Yes, it’s a utility pole. But while we’re used to seeing a double (or triple or quadruple) masted pole carrying an assortment of parallel electric wires, this clearly isn’t necessary in rural, sparsely populated areas. In much of the country, population is scattered so thinly that, while the demand for electric transmission naturally remains, only a few conduits are necessary. Thus, we see a stanchion here but it only needs to elevate a few wires to residences in these far-flung locations. Judging from the picture, it would be fair to conclude that this is in an extremely rural part of the country, far removed from any major settlement.
Incidentally, though, this image is still within the city limits of
As mentioned several postings ago,
Nonetheless, if one were to project
All of the aforementioned variables augur well for
And across the street from the substation, electric wires of a greater density and sophistication slice across the pastoral horizon:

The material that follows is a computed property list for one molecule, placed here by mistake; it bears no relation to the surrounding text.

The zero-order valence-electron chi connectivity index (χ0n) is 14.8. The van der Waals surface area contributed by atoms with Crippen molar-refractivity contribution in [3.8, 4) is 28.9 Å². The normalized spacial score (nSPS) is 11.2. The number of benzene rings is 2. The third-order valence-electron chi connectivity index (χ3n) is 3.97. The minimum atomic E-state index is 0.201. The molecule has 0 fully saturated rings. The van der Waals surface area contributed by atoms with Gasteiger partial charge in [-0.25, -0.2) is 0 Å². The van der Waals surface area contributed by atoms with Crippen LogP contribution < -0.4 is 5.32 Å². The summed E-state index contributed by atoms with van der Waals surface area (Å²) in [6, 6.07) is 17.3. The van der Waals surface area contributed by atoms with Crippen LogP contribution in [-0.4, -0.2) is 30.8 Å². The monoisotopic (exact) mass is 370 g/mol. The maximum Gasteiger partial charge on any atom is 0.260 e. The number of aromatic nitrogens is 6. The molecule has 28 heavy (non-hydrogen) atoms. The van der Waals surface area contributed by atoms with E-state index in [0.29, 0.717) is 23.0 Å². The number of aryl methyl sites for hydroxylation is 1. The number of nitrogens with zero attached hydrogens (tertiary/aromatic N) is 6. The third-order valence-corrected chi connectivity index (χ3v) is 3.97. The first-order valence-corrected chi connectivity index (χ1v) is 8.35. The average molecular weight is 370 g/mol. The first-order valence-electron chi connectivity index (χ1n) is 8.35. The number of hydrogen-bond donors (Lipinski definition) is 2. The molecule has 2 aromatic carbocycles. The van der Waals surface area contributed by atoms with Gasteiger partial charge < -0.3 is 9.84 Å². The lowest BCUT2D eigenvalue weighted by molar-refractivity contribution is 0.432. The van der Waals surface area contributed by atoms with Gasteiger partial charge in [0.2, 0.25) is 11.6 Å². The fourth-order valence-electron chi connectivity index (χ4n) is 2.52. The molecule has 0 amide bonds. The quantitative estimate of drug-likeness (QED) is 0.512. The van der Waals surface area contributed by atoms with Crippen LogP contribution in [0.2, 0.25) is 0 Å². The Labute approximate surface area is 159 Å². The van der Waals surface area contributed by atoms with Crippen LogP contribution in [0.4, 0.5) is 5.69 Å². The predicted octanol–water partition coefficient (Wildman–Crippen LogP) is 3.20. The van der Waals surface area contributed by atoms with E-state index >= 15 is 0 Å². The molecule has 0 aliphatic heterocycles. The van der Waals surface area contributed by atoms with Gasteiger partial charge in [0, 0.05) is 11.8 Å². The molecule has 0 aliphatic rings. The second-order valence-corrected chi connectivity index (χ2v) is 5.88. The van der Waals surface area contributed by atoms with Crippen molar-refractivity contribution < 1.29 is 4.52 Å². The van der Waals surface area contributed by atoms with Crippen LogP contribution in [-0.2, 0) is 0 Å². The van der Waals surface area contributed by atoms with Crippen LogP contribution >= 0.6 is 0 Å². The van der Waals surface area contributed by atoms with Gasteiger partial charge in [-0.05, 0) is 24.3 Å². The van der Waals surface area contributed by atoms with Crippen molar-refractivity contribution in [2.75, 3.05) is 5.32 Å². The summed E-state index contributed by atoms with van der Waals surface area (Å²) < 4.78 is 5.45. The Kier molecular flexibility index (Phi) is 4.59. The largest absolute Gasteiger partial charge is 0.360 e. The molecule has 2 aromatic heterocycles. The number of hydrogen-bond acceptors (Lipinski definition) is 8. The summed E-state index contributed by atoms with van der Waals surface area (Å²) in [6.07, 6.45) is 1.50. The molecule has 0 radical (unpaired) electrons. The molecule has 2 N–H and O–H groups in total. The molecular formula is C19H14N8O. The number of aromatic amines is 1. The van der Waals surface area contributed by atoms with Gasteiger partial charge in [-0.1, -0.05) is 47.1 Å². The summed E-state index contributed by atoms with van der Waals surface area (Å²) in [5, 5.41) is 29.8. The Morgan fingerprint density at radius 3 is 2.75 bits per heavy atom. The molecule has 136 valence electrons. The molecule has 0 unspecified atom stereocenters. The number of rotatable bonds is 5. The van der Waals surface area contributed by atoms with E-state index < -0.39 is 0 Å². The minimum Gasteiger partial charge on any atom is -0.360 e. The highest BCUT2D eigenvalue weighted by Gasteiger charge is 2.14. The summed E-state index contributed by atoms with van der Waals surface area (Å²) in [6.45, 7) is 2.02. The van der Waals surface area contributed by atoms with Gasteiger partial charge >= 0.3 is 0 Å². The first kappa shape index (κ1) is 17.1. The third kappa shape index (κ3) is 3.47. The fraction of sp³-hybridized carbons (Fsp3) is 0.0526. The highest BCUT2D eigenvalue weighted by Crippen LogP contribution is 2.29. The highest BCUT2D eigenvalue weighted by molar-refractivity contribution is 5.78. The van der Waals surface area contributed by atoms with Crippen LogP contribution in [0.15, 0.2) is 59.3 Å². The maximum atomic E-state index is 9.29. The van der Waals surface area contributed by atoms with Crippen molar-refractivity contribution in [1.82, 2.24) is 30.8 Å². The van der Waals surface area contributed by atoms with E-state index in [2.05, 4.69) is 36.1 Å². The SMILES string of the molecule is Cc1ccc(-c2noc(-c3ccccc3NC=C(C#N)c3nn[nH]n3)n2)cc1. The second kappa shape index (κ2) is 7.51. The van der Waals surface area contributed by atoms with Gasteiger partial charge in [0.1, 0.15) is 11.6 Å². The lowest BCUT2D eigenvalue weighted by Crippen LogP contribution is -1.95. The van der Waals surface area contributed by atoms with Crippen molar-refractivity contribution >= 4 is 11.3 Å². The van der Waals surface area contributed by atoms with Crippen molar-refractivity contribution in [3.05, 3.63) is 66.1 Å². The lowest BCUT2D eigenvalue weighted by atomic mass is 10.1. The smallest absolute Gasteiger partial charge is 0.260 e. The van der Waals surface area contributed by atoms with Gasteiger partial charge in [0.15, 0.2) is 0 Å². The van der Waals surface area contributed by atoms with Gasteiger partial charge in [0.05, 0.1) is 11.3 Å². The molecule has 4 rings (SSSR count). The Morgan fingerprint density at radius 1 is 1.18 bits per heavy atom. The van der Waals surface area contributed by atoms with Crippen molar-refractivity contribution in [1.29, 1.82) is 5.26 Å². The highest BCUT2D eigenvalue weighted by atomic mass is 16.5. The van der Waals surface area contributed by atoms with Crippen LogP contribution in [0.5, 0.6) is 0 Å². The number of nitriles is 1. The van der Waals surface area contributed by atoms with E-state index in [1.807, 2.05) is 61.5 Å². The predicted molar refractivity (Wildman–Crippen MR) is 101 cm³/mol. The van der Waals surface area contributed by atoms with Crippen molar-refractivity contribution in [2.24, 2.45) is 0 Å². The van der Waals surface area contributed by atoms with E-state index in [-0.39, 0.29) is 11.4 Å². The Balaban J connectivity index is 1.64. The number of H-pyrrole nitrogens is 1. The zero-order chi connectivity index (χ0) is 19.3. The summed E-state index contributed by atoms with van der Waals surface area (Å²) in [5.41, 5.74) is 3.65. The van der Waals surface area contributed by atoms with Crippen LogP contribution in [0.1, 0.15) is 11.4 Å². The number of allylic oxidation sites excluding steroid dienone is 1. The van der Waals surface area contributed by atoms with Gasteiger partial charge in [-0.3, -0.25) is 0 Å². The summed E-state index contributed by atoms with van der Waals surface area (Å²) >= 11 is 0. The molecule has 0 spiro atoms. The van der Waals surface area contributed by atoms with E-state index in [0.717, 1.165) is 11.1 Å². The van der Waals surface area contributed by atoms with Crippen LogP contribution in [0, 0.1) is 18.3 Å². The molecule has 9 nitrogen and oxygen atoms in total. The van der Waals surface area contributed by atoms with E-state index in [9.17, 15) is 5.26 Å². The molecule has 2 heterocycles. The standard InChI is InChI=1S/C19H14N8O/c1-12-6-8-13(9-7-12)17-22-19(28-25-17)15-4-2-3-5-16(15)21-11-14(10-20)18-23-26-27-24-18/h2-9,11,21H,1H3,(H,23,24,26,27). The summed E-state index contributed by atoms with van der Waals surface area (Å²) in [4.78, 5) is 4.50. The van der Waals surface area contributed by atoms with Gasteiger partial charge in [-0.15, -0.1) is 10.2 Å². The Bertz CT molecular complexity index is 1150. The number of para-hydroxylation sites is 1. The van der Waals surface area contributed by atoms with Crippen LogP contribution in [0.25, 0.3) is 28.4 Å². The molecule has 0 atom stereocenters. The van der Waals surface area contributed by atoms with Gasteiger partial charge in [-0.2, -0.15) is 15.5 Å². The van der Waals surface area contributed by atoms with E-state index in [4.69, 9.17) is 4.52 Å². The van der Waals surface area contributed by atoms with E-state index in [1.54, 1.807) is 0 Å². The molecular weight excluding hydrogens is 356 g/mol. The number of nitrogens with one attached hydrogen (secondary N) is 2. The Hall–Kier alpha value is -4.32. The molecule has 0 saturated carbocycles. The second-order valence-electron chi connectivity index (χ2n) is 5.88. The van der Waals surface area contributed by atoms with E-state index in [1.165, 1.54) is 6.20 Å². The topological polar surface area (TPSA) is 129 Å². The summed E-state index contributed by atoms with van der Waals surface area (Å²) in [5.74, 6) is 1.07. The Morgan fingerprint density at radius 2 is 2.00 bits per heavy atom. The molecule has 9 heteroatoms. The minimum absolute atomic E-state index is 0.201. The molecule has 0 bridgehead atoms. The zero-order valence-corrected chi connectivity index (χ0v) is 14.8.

This picture demonstrates the calibration of
This time there is no substation nearby. But
These power lines therefore beg the question: how does
The leadership in
Essentially, suburbanization—or “sprawl” if you prefer the pejorative—transpires as a friend of mine put it: “Everyone wants to be the last one in the club, and to close the door behind.” Farmland preservation may be a means of preserving a community’s rural character, but local officials can also wield it as an elitist and exclusionary gesture.